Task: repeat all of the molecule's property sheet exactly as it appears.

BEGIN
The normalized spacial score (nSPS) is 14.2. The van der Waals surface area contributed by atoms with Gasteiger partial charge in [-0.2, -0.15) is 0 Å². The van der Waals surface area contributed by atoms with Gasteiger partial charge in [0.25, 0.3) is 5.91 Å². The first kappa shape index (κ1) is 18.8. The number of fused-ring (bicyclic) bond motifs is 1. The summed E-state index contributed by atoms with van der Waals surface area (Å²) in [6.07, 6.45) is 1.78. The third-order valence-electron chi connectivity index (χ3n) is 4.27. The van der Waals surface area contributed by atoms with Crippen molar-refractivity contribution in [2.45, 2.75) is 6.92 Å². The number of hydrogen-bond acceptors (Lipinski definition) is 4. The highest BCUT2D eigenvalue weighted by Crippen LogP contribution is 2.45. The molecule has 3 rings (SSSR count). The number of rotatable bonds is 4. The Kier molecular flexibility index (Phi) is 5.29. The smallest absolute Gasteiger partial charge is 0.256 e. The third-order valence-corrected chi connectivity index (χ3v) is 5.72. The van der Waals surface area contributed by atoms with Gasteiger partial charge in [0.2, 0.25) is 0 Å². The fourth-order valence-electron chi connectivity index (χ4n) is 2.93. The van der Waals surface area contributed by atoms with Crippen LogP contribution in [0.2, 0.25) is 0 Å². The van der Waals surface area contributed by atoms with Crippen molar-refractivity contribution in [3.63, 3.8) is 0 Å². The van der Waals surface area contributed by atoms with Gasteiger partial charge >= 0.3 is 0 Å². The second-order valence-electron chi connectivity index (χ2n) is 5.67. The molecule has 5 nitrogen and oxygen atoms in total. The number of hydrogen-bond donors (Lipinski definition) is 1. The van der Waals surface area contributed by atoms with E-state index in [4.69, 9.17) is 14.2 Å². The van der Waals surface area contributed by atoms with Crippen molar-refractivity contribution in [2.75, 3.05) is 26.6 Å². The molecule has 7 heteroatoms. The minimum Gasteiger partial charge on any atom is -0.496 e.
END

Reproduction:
The normalized spacial score (nSPS) is 14.2. The van der Waals surface area contributed by atoms with Gasteiger partial charge in [-0.2, -0.15) is 0 Å². The van der Waals surface area contributed by atoms with Gasteiger partial charge in [0.25, 0.3) is 5.91 Å². The first kappa shape index (κ1) is 18.8. The number of fused-ring (bicyclic) bond motifs is 1. The summed E-state index contributed by atoms with van der Waals surface area (Å²) in [6.07, 6.45) is 1.78. The third-order valence-electron chi connectivity index (χ3n) is 4.27. The van der Waals surface area contributed by atoms with Crippen molar-refractivity contribution in [2.45, 2.75) is 6.92 Å². The number of hydrogen-bond acceptors (Lipinski definition) is 4. The highest BCUT2D eigenvalue weighted by Crippen LogP contribution is 2.45. The molecule has 3 rings (SSSR count). The number of rotatable bonds is 4. The Kier molecular flexibility index (Phi) is 5.29. The smallest absolute Gasteiger partial charge is 0.256 e. The third-order valence-corrected chi connectivity index (χ3v) is 5.72. The van der Waals surface area contributed by atoms with Gasteiger partial charge in [0.2, 0.25) is 0 Å². The fourth-order valence-electron chi connectivity index (χ4n) is 2.93. The van der Waals surface area contributed by atoms with Crippen LogP contribution in [0.2, 0.25) is 0 Å². The van der Waals surface area contributed by atoms with Crippen molar-refractivity contribution in [3.63, 3.8) is 0 Å². The van der Waals surface area contributed by atoms with Gasteiger partial charge >= 0.3 is 0 Å². The second-order valence-electron chi connectivity index (χ2n) is 5.67. The molecule has 5 nitrogen and oxygen atoms in total. The number of hydrogen-bond donors (Lipinski definition) is 1. The van der Waals surface area contributed by atoms with E-state index in [4.69, 9.17) is 14.2 Å². The van der Waals surface area contributed by atoms with Crippen molar-refractivity contribution in [2.75, 3.05) is 26.6 Å². The molecule has 7 heteroatoms. The minimum Gasteiger partial charge on any atom is -0.496 e.